One of the many things that makes Mount Rainier National Park special is it’s one of the few places in the lower 48 states where you can view glaciers: 11 of them to be exact. Glaciers are constantly moving and changing. Crevasses revealing crystal blue ice in their depths, flowing water, loud cracking, and rock and ice falling — some of the natural wonders you can witness while watching a glacier.
The Carbon Glacier is only 3,500 feet above sea level, the lowest glacier in the contiguous United States. In addition, it has a distinctive black color — caused by dark rock debris — that covers its surface. It can be accessed by hiking or biking approximately 5 miles up the Carbon River Road, which is closed to vehicles at the Ipsuit Campground. You can spend the night and use the area as a base camp for many park adventures and also to hike approximately 3.5 miles up the Carbon River Trail to the glacier’s terminus. You can continue up the trail to Moraine Park for a different vantage point of it.
On the other end of the spectrum is the Winthrop Glacier, which starts at about 14,300 feet. The second-largest glacier in the park, it covers 3.5 miles and can be viewed from the Sunrise area of the park by hiking along the Wonderland Trail.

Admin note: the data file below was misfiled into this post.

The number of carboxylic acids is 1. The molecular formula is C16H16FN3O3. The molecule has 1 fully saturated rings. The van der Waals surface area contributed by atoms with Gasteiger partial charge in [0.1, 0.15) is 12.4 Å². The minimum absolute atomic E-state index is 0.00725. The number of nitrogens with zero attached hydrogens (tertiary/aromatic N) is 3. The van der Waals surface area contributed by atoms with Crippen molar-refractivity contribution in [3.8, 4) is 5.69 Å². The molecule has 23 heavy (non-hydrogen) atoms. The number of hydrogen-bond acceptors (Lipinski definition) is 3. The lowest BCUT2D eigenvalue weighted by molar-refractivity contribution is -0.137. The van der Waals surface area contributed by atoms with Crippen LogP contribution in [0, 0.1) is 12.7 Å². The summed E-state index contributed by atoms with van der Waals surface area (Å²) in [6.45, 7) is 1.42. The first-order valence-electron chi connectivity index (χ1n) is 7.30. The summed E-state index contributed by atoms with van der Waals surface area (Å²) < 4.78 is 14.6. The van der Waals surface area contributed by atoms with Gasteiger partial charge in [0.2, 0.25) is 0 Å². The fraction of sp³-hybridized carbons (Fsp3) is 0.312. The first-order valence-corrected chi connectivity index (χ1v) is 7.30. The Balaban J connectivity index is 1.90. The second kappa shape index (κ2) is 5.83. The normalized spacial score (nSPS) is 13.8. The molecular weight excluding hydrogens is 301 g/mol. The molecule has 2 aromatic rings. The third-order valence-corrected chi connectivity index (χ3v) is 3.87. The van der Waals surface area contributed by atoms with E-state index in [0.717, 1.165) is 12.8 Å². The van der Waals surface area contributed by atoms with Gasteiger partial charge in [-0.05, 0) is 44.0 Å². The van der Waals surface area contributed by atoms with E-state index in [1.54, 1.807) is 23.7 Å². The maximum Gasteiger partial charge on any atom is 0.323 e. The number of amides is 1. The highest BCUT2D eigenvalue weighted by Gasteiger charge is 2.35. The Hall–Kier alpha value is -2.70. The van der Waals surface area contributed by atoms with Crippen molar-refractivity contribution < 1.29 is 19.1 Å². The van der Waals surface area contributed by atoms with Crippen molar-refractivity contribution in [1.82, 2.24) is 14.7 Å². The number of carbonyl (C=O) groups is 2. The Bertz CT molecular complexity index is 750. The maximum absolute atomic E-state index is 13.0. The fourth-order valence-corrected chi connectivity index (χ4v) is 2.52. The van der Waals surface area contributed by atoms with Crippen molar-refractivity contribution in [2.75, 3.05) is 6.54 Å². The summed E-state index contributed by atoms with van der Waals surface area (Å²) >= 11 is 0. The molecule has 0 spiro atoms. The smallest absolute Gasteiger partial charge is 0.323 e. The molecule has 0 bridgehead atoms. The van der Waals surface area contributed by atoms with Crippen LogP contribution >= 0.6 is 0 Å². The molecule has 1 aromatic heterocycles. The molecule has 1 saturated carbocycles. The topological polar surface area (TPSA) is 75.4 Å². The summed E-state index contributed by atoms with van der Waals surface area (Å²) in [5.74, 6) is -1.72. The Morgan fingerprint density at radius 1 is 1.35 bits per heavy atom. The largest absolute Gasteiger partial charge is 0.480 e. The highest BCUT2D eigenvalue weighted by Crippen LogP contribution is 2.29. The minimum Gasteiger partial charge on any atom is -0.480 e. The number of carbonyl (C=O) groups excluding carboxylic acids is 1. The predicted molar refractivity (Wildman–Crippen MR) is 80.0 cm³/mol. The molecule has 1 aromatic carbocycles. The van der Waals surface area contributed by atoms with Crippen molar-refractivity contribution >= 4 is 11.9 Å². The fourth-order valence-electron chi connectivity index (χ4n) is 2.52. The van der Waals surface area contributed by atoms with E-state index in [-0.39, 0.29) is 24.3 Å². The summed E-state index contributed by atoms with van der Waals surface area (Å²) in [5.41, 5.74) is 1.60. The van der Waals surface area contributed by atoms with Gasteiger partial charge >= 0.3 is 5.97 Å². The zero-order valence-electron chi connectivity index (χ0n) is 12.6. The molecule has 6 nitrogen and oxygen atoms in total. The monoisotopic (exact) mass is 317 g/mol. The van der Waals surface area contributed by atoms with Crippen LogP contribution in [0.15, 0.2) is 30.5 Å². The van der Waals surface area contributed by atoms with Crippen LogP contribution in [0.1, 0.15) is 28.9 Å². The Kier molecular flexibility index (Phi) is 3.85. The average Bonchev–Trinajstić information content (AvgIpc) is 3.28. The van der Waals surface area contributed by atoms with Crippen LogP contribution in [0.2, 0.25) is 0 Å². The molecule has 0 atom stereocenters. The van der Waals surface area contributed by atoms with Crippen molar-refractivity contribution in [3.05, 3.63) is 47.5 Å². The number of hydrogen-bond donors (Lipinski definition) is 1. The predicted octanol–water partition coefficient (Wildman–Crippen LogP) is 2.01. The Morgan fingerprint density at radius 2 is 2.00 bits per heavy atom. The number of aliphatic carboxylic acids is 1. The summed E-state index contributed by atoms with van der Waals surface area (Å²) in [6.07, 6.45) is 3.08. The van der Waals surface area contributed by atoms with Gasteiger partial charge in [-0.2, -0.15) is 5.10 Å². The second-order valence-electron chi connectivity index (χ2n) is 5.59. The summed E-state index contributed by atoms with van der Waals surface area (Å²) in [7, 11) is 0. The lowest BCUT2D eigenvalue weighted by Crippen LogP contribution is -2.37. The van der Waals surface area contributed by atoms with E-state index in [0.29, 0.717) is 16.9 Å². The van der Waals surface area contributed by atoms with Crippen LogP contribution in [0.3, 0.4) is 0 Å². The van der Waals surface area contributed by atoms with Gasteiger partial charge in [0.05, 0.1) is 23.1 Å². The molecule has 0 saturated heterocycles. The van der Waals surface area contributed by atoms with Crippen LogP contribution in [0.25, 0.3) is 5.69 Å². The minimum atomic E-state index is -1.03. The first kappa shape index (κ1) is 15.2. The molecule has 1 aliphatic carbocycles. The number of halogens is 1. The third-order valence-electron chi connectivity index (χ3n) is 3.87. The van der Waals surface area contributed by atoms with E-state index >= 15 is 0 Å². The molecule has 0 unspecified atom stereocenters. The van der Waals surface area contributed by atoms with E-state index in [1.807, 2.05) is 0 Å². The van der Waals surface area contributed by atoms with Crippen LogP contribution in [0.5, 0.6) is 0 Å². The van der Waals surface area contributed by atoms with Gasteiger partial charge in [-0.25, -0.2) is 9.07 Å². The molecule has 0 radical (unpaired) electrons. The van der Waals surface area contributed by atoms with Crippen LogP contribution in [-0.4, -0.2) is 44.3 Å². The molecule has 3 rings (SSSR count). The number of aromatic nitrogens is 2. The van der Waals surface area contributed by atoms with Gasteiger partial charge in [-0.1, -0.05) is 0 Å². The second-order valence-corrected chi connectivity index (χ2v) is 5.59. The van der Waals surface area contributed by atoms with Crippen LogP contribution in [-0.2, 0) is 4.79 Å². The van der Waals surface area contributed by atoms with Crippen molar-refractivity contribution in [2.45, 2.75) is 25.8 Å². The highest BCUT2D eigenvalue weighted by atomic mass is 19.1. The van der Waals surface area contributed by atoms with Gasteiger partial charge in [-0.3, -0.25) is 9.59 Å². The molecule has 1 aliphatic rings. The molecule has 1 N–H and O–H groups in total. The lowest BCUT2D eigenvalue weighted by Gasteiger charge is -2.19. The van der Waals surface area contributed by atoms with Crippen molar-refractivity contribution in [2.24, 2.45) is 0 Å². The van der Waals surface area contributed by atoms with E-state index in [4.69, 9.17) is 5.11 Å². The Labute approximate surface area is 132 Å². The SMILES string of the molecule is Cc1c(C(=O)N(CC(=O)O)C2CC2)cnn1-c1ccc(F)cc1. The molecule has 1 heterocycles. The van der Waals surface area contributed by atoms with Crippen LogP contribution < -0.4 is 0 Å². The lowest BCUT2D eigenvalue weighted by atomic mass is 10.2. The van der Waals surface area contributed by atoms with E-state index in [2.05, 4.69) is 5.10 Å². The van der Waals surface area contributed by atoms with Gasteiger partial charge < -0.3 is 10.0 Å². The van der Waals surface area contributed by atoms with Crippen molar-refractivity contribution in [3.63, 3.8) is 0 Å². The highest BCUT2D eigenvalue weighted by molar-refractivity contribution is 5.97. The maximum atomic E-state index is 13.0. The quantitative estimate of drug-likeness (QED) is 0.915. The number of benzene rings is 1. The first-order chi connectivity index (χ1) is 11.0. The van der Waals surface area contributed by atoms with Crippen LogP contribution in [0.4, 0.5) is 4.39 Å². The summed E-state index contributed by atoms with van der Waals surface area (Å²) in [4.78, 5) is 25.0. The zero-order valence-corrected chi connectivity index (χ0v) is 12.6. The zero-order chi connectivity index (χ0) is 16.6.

The Emmons Glacier is more easily visible. From the Sunrise parking area, you can hike less than a quarter of a mile to the Emmons Vista. This is a well-maintained, gentle trail that small children and those with mobility issues can navigate.
The Paradise-Stevens, Cowlitz, Ingraham, and Nisqually glacier viewing areas can be accessed year-round from the Paradise parking lot via the Nisqually Vista and Skyline Trails. In the winter, you can do this via snowshoe, but will want to check in at the ranger station to learn about the current avalanche danger.
A lesser-known glacier, the Flett Glacier, is actually two glaciers, the runoff from which begins to form the Puyallup River. This glacier is accessible from Spray Park and is best for experienced hikers. Expert backcountry skiers can sometimes be seen skiing down the glacier. If you decide to set foot on this glacier, you would need to wear crampons to dig into the ice. You can also view the North Mowich Glacier from Spray Park.
Many wayside exhibits in the park explain the history of these glaciers and the science behind their movement and retreat. To learn more about these and other glaciers in Mount Rainier National Park, visit nps.gov/mora.